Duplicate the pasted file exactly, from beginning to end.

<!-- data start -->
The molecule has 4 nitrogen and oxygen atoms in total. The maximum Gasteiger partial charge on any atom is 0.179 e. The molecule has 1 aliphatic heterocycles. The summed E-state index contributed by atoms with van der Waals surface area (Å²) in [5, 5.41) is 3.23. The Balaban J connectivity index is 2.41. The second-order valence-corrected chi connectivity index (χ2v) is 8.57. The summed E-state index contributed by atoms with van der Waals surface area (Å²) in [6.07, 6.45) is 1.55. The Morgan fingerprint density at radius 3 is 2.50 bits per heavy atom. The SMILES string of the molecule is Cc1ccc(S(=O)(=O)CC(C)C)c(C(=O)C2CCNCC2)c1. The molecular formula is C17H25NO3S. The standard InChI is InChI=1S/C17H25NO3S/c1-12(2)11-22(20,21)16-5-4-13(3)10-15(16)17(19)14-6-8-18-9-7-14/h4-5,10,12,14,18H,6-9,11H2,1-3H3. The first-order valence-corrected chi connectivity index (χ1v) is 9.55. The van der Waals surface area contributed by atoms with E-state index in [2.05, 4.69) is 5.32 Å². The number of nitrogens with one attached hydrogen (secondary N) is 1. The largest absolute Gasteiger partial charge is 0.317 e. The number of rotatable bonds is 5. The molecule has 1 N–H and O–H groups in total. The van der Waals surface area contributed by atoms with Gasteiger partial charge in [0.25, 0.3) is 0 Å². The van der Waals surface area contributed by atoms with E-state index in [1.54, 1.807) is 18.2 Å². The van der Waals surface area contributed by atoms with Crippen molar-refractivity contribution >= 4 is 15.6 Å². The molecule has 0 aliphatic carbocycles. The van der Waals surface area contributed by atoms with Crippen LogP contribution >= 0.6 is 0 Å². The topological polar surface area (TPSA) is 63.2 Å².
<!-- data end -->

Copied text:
The molecule has 4 nitrogen and oxygen atoms in total. The maximum Gasteiger partial charge on any atom is 0.179 e. The molecule has 1 aliphatic heterocycles. The summed E-state index contributed by atoms with van der Waals surface area (Å²) in [5, 5.41) is 3.23. The Balaban J connectivity index is 2.41. The second-order valence-corrected chi connectivity index (χ2v) is 8.57. The summed E-state index contributed by atoms with van der Waals surface area (Å²) in [6.07, 6.45) is 1.55. The Morgan fingerprint density at radius 3 is 2.50 bits per heavy atom. The SMILES string of the molecule is Cc1ccc(S(=O)(=O)CC(C)C)c(C(=O)C2CCNCC2)c1. The molecular formula is C17H25NO3S. The standard InChI is InChI=1S/C17H25NO3S/c1-12(2)11-22(20,21)16-5-4-13(3)10-15(16)17(19)14-6-8-18-9-7-14/h4-5,10,12,14,18H,6-9,11H2,1-3H3. The first-order valence-corrected chi connectivity index (χ1v) is 9.55. The van der Waals surface area contributed by atoms with E-state index in [2.05, 4.69) is 5.32 Å². The number of nitrogens with one attached hydrogen (secondary N) is 1. The largest absolute Gasteiger partial charge is 0.317 e. The number of rotatable bonds is 5. The molecule has 1 N–H and O–H groups in total. The van der Waals surface area contributed by atoms with Gasteiger partial charge in [0.25, 0.3) is 0 Å². The van der Waals surface area contributed by atoms with E-state index in [1.54, 1.807) is 18.2 Å². The van der Waals surface area contributed by atoms with Crippen molar-refractivity contribution >= 4 is 15.6 Å². The molecule has 0 aliphatic carbocycles. The van der Waals surface area contributed by atoms with Crippen LogP contribution >= 0.6 is 0 Å². The topological polar surface area (TPSA) is 63.2 Å².